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Samsung backs Rhino app

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Samsung has partnered with the Rhinoceros DNA Index System (RhODIS). RhODIS was developed as a forensic tool to assist in addressing the current rhino poaching crisis in South Africa by linking recovered rhinoceros horn to poaching cases.

The mobile application, which provides the information technology backbone to support RhODIS, was unveiled at the recent international DNA training workshop held at the South African Wildlife College in collaboration with the Department of Environmental Affairs and the International Consortium on Combating Wildlife Crime (ICCWC).

South Africa is currently facing a crisis as the number of rhinos killed has increased drastically. This can be seen in the large leap from 333 rhinos poached in 2010 to 860 this year. The report further showed that the Kruger National Park continues to bear the brunt of rhino poaching, as reported by the DEA this month. The continued fight against rhino poaching has united the nation with valiant and well-coordinated efforts implemented by government, law enforcement agencies, South African National Parks and private organisations.

Craige Fleischer, Director of Mobile Communications at Samsung Electronics South Africa, explains: ‚”The availability of eRhODIS will enhance data accuracy, increase access of information to authorities and have a positive impact in convicting criminals of these crimes. Samsung is honoured to be in a position to contribute innovative technology solutions aimed at supporting this great cause and assist in protecting South Africa’s wildlife, and more specifically the rhino.‚”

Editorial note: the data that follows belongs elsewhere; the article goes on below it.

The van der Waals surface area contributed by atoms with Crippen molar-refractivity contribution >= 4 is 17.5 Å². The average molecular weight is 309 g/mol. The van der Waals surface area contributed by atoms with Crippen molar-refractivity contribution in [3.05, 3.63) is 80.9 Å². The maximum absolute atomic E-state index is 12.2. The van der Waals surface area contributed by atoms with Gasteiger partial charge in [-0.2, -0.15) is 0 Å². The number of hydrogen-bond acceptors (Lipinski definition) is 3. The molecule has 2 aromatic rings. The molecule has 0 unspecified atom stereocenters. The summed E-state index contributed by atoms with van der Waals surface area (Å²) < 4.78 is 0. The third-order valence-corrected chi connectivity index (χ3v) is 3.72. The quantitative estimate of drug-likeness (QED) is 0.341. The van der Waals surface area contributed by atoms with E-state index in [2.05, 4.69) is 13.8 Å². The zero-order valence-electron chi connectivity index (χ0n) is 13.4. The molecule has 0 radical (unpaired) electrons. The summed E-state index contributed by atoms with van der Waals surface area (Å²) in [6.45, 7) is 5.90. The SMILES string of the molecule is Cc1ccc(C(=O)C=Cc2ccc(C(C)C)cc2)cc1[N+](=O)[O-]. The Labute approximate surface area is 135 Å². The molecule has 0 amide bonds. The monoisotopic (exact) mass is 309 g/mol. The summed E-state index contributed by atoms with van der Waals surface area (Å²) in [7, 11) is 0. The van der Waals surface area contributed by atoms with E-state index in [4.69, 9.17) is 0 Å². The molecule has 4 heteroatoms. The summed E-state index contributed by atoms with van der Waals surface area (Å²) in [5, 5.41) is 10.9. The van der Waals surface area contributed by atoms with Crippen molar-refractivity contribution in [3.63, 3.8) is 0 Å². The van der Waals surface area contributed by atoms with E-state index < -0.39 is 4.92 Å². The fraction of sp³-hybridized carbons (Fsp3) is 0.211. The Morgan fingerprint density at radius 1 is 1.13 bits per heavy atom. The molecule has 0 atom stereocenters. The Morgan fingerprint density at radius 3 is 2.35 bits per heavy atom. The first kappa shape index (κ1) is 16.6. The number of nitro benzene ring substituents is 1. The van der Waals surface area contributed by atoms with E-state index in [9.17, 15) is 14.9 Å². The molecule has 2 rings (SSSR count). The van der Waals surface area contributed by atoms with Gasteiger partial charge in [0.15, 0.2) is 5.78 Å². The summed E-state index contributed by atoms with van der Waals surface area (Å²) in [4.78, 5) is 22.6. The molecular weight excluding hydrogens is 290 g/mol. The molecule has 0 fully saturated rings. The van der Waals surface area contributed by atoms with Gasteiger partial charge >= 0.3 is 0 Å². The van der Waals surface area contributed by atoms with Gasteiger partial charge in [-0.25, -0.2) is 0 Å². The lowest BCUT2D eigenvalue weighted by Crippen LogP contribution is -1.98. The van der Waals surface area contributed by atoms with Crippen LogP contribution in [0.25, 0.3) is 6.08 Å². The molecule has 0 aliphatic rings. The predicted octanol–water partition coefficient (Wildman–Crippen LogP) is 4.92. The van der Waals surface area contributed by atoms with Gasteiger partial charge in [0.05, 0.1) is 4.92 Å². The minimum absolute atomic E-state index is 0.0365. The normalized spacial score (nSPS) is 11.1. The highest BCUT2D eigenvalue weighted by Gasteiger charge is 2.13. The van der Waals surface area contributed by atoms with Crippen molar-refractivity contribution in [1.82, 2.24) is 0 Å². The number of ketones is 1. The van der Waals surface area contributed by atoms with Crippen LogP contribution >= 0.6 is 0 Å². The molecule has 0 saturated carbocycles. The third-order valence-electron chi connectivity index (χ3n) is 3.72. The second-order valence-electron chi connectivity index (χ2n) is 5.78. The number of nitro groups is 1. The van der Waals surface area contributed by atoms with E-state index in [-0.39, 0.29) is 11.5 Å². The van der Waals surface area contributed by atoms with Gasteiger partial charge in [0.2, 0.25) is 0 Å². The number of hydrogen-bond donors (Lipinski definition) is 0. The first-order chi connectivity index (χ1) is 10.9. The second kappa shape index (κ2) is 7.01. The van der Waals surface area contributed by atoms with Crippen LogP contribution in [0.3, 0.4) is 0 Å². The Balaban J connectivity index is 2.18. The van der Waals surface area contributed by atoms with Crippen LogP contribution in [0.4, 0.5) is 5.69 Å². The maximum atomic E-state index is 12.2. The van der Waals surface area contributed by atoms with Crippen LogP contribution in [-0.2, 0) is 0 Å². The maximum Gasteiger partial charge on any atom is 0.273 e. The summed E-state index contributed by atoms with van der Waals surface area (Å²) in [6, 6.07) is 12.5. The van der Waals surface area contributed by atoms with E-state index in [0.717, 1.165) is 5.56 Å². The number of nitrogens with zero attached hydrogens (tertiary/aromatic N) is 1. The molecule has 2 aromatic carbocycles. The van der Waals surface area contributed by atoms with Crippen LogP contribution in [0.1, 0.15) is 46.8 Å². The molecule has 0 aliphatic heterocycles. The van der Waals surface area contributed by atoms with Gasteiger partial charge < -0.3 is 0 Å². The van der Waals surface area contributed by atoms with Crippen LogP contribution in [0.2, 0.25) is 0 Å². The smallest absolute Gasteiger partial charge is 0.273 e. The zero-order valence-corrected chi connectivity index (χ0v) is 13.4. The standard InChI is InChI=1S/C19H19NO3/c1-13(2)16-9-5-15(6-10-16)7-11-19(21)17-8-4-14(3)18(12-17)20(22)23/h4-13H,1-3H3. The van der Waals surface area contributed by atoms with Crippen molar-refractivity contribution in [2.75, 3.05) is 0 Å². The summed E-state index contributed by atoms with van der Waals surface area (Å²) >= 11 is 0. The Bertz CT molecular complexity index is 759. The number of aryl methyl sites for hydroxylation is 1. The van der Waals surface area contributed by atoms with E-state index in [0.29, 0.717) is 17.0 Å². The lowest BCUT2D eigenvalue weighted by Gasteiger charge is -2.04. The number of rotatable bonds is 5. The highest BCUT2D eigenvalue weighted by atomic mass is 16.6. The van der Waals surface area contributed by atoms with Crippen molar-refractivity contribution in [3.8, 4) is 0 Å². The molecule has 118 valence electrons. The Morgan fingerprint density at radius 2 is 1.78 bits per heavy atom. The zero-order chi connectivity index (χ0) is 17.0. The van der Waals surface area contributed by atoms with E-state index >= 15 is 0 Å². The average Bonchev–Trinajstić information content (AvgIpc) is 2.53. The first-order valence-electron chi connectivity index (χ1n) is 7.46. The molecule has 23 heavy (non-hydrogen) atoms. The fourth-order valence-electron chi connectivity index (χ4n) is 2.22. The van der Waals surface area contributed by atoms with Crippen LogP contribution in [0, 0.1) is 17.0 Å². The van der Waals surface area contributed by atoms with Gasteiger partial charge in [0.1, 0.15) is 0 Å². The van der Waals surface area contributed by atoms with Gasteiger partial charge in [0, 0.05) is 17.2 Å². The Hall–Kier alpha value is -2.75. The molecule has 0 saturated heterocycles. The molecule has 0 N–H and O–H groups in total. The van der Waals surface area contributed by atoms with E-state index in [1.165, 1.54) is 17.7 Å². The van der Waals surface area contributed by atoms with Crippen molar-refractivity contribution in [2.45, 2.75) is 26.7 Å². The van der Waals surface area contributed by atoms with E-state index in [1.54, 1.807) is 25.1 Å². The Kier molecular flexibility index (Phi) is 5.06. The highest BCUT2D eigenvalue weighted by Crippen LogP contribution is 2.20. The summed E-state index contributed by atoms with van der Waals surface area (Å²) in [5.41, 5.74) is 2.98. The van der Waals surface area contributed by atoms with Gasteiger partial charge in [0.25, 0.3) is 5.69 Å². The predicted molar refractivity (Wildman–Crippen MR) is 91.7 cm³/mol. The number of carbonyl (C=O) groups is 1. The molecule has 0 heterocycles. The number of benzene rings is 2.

The eRhODIS mobile app is used to gather DNA evidence, geographical data and upload photographs. Collected information has already been used as evidence to support several cases involving poachers and traffickers. It links the suspect to a specific crime scene through matching DNA from recovered horns and weapons used to kill animals. The database also includes DNA profiles of live rhinoceros and horn in stockpiles, which further provides a powerful tool for authorities to trace and link each animal and horn individually. The archive presently includes over 10 000 samples from black and white rhinoceros from all over Africa.

The eRhODIS app has been designed to guide the user through the standard procedure of collecting samples and completing required data fields. It is intended to support the use of the rhinoceros sampling kits developed as part of the project and is available to all investigators, the environmental management inspectorate, veterinarians and officials trained and authorised to use the RhODISÒ kits.

During a rhino poaching investigation, data is initially collected at the crime scene. Equipped with a Samsung Galaxy Note 8 loaded with the application, investigators are able to collect data related to the DNA evidence and upload information to a secure cloud server as soon as the device is within network range. The laboratory receives this information instantly and is able to view who submitted the report. A completed sample collection form, in PDF format, is emailed to the investigator which is then printed and added as a paper copy to the evidence bag with samples for submission to the laboratory.

‚”RhODIS√í continues to play a vital role in fighting rhinoceros crime in South Africa and its implementation and utilisation internationally could play a key role in bringing people and syndicates involved in wildlife crime to book,‚” says Dr Cindy Harper, Director of the Veterinary Genetics Laboratory at the University of Pretoria.

Fleischer adds: ‚”There is an urgent need to curb rhino poaching in South Africa and we are proud to be associated with this project that assists with the prevention and combat of environmental crime. Conservation success depends on innovative private and public sector partnerships which offer accelerated access and exchange of information to link groups involved in environmental offences to specific offenses.‚”

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